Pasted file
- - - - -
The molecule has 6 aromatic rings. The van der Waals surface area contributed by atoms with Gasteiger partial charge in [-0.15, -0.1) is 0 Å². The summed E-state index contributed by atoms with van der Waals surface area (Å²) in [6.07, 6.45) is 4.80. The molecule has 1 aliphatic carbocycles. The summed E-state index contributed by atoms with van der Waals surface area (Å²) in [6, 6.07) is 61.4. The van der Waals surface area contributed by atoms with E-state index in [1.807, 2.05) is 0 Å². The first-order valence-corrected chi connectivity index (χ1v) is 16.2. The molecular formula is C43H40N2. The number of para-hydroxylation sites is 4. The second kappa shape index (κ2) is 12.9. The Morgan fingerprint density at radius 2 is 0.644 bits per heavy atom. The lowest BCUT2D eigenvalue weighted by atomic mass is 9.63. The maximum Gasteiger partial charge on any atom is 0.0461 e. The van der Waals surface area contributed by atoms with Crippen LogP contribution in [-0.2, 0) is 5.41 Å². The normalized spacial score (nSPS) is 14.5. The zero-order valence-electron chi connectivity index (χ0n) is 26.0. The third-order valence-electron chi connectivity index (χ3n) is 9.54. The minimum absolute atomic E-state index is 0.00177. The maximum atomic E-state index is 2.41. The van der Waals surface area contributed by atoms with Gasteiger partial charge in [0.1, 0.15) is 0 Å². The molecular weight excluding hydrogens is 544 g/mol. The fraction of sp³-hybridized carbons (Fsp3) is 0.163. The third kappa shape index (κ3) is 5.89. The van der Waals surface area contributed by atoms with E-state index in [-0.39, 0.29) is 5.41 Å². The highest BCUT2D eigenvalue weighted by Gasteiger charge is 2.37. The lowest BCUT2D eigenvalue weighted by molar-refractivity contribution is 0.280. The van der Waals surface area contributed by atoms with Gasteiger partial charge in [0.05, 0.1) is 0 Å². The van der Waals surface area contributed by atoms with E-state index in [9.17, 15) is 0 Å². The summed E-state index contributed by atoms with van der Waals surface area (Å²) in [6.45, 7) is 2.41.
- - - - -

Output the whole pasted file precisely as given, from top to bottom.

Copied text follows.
The molecule has 6 aromatic rings. The van der Waals surface area contributed by atoms with Gasteiger partial charge in [-0.15, -0.1) is 0 Å². The summed E-state index contributed by atoms with van der Waals surface area (Å²) in [6.07, 6.45) is 4.80. The molecule has 1 aliphatic carbocycles. The summed E-state index contributed by atoms with van der Waals surface area (Å²) in [6, 6.07) is 61.4. The van der Waals surface area contributed by atoms with E-state index in [1.807, 2.05) is 0 Å². The first-order valence-corrected chi connectivity index (χ1v) is 16.2. The molecular formula is C43H40N2. The number of para-hydroxylation sites is 4. The second kappa shape index (κ2) is 12.9. The Morgan fingerprint density at radius 2 is 0.644 bits per heavy atom. The lowest BCUT2D eigenvalue weighted by atomic mass is 9.63. The maximum Gasteiger partial charge on any atom is 0.0461 e. The van der Waals surface area contributed by atoms with Crippen LogP contribution in [-0.2, 0) is 5.41 Å². The normalized spacial score (nSPS) is 14.5. The zero-order valence-electron chi connectivity index (χ0n) is 26.0. The third-order valence-electron chi connectivity index (χ3n) is 9.54. The minimum absolute atomic E-state index is 0.00177. The maximum atomic E-state index is 2.41. The van der Waals surface area contributed by atoms with Gasteiger partial charge in [0.1, 0.15) is 0 Å². The molecular weight excluding hydrogens is 544 g/mol. The fraction of sp³-hybridized carbons (Fsp3) is 0.163. The third kappa shape index (κ3) is 5.89. The van der Waals surface area contributed by atoms with E-state index in [-0.39, 0.29) is 5.41 Å². The highest BCUT2D eigenvalue weighted by Gasteiger charge is 2.37. The lowest BCUT2D eigenvalue weighted by molar-refractivity contribution is 0.280. The van der Waals surface area contributed by atoms with Gasteiger partial charge in [0.05, 0.1) is 0 Å². The van der Waals surface area contributed by atoms with E-state index in [9.17, 15) is 0 Å². The summed E-state index contributed by atoms with van der Waals surface area (Å²) in [6.45, 7) is 2.41.